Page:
Mar 13 • ARTSY SMARTSY
Nowadays it feels like we’re in a constant state of waiting for the other shoe to drop: another breaking-news cycle made up of a sea of bullets. When it comes to mass shootings, it’s no longer a matter of if it will happen again, but when and where the next one will be.
FOLKSTER: Elonzo Wesley band, including lead singer Jeremy Davis, performs two shows this week at Wrightsville Beach and downtown Wilmington. Courtesy photo.
A school? A concert? A church?
The Elonzo Wesley band’s “Emanuel” is a pretty self-explanatory song reflecting upon one of the most infamous mass shootings in recent U.S. history. Frontman Jeremy Davis (guitar, vocals) penned the ballad right after 21-year-old white supremacist Dylann Roof left nine people dead in 2015 at the Emanuel AME Church in Charleston, SC. Davis was on the road at the time, staying in a Tennessee Motel 6 when he woke up to hear the news.
“I grew up right outside of Charleston, so that event hit home for me and a lot of folks from the area,” Davis recalls. “It made me really angry that, even in modern times, old ideas and hatred still exist, and sometimes people use that to do horrible things. Being from the South is such a blessing, but a curse in that way, too. I think it is why I wrote that song—because I don’t know how to talk about some of these things as a Southerner, but I think it’s so important.”
Davis sat on “Emanuel” until the time of its release because of his mixed feelings and potential public perception. He didn’t want it to look like he was attempting a career move out of a tragedy.
“I eventually realized, with the help of the rest of the band, I should release it,” he continues. “It’s important to talk about these things and to remind ourselves of our own mistakes as a culture, and that art is supposed to deal with these things.”
Nevertheless, Davis—with Dennis Contreras (string bass, vocals), Alicia Driver (violin, vocals) and Taylor Winchester (mandolin, vocals)—felt they would be remiss to simply put it on their 2017 “Spec” album. So they released it as a single for charity on their Bandcamp page (elonzowesley.bandcamp.com) as well. It will remain there indefinitely and all proceeds will continue to go directly to Emanuel AME.
“Hopefully, we can raise some money for a good cause, and keep reminding folks of what happened and continue the conversation,” Davis adds.
It’s been a few months since the release of “Spec” in November 2017; while Elonzo Wesley played the songs live throughout the year leading up to and throughout recording them, Davis insists the band continues to find new and interesting ways to tap into the “perfect arc for the listener.” Davis and his troupe will bring their set of poignant songs and folk nuances to Jimmy’s at Red Dogs in Wrightsville Beach and Edward Teach Brewing in downtown this week.
While Elonzo Wesley has evolved over the years, with new members and evolution in sound, the band’s moniker has remained the same for a reason. Named for his late father who passed away when Davis was 11, he describes Elonzo Wesley as a hardcore blue-collar guy, a farmer and an amateur musician.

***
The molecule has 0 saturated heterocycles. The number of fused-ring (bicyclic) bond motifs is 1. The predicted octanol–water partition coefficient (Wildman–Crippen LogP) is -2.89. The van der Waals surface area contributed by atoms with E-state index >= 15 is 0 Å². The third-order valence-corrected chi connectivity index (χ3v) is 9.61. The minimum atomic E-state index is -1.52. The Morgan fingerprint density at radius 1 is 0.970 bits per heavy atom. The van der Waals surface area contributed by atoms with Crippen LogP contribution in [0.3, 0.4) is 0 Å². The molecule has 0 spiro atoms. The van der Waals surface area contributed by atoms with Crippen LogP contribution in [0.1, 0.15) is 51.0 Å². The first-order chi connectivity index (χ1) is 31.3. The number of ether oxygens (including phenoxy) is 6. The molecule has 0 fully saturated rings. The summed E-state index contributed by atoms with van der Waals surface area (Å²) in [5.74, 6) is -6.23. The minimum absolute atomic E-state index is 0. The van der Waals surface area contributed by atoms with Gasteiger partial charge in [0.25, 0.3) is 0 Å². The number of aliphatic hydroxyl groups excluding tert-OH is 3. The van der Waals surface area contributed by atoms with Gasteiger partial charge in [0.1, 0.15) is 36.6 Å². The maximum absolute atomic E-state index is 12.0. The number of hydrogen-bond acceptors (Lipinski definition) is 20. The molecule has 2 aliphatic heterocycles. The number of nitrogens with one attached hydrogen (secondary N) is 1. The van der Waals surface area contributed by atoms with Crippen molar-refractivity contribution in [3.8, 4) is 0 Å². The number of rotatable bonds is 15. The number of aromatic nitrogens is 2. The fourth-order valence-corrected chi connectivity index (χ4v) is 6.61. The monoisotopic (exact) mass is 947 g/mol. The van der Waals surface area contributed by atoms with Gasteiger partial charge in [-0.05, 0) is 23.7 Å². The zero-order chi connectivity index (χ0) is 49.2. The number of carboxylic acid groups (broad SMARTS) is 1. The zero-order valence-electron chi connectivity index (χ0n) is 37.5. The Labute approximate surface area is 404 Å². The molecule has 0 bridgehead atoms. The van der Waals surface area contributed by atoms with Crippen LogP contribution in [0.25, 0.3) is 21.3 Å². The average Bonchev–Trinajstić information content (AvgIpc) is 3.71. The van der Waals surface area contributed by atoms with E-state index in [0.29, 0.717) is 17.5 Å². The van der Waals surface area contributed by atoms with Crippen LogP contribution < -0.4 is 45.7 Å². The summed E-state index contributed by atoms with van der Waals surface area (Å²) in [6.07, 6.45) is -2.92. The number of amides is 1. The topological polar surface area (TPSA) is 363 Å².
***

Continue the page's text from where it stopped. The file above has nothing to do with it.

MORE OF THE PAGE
“I think it’s just my weird way of remembering and staying in touch,” Davis muses. “I think he’d like the music I make. [Plus,] I chose the name because good band names are hard to come up with, and ‘Elonzo Wesley’ is such a cool name. It’s even spelled in an unusual way—which is perfect for an indie band (laughs).”
The first version of Davis’ band, simply dubbed “Elonzo,” was more of a rock project he started with his sister and her husband. Now as Elonzo Wesley, which he started as a solo act after Elonzo dispersed, new players and folk-string sounds accompany his songwriting.
“I was still writing songs and performing,” Davis details. “I always wanted to have an acoustic band because I felt the music would fit the songs I write really well. I didn’t know if it would work.”
Without drums or electric instruments, Elonzo Wesley may be a far cry from rock, but certainly it is not without a groove. “It’s more earthy,” Davis offers. “We like to really explore parts of songs and let them take us where they want to go.”
“Spec” is an appropriate title track for the album because it’s about the underlying connection of all people, things and ideas. Though the songs do not share a specific theme, Davis says they share an underlying worldview. “Plastic Memories” is a complicated song about a character living in a dark place, asking, “What are we doing here?”
“At its core it’s about trying to make a relationship work,” Davis says. “For two people to stay together, it’s a lot of work, and sometimes I think it (the relationship) can be more about keeping something going and trying to honor your commitment to someone, [rather] than [being] about actual love or happiness. I think you can be so obsessed with those things that sometimes you can actually miss the other person and forget to see them for who they are.”
“Dreams (Re: Texas)” sounds like Davis might not particularly enjoy his travels or being on the road: “Don’t wanna go to Texas/riding with the wind/Don’t wanna go to Detroit/rebuild it from within …”
“Traveling and touring is hard on your home life, and home life is hard on your traveling/tour life,” he says. “So I think this song is about the give and take, and the insanity it creates for the person or people caught in the middle.”